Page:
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Greenland ice sheet faces irreversible melting

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    4th Dec, 2020


  • The massive Greenland ice sheet could be facing a point of no return, beyond which it may no longer fully regrow, permanently changing sea levels around the world, according to study.

What are the highlights of the study?

  • According to the researchers, the ice sheet is seven times the area of the UK, and stores a large amount of the Earth’s frozen water.
  • The effects of Greenland ice sheet melting under a range of possible temperature rises, ranging from minimal warming to worst-case scenarios.
  • At current rates of melting, they said the ice sheet contributes almost one millimetre to sea level per year, accounting for around a quarter of the total increase.
  • The researchers said despite seasonal periods of growth, Greenland has lost 3.5 trillion tons of ice since 2003.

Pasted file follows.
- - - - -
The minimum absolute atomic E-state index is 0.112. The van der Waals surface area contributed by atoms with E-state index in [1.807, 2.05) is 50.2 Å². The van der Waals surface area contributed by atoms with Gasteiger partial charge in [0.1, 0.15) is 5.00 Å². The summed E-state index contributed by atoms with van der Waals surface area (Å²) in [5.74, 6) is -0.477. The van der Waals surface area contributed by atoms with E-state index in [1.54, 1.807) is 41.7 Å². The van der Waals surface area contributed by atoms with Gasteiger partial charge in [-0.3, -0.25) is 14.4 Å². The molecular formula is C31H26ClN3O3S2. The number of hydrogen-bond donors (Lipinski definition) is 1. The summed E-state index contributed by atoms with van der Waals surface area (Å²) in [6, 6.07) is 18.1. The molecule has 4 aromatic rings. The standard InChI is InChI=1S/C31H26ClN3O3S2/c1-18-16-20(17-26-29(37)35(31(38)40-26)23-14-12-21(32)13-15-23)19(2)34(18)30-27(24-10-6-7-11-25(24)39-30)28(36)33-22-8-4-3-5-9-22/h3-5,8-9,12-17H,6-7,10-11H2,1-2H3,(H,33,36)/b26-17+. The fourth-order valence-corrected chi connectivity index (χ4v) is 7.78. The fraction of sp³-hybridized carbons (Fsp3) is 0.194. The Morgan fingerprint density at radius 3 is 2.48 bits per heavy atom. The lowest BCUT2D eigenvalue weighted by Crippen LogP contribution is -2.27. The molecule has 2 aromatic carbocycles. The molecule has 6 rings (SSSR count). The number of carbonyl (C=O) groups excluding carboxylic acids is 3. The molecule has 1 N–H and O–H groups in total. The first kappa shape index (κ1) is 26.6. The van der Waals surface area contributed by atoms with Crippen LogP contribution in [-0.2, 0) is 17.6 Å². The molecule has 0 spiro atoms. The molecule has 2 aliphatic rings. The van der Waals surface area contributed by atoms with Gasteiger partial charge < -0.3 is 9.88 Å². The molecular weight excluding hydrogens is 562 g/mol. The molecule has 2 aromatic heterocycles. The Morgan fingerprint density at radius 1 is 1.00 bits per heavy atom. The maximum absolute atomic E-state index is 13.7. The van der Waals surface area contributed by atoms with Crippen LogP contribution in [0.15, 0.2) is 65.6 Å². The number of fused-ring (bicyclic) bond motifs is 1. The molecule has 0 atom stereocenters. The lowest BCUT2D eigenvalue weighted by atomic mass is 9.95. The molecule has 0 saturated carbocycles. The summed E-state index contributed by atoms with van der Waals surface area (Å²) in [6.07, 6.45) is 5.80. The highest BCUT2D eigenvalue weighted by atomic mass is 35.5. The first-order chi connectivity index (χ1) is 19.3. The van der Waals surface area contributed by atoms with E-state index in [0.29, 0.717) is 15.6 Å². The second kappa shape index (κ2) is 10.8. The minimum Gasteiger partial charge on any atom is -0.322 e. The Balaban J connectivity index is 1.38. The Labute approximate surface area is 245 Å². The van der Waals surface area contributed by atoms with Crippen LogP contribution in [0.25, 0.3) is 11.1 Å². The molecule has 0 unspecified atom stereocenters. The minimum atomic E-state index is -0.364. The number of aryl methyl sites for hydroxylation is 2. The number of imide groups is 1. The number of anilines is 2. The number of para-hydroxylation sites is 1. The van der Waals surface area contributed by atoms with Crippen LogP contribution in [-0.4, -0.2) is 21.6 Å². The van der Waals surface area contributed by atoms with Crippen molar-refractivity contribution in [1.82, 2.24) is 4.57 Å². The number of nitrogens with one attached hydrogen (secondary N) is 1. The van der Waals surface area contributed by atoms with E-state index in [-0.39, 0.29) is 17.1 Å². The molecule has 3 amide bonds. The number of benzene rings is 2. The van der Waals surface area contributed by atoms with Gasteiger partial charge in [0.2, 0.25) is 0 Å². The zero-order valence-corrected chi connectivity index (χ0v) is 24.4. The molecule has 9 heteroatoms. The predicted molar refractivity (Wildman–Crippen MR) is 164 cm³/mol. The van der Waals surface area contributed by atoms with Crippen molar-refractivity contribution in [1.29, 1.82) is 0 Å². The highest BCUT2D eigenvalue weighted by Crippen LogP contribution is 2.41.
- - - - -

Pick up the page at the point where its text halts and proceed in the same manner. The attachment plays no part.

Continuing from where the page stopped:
• Under all future climates like the present or warmer, they found that the ice-sheet declined in size and contributed to some degree of sea-level rise.

What are the reasons?

  • Global warming is considered to be the main reason behind it.
  • Under scenarios in which global warming goes beyond 2 degree Celsius, there could be significant ice loss and several metres of global sea level rise to persist for tens of thousands of years.

What would be the impacts?

  • In such cases, even if temperatures later return to current levels, the study showed that the Greenland ice sheet will never fully regrow once it melts beyond a critical point.
  • After this point, the sea levels would permanently remain two metres higher than current levels, regardless of other contributing factors.
  • Greenland would experience warmer temperatures and less snowfall.
  • To avoid partially irreversible loss of the ice sheet, climate change must be reversed — not just stabilised — before we reach the critical point where the ice sheet has declined too far.

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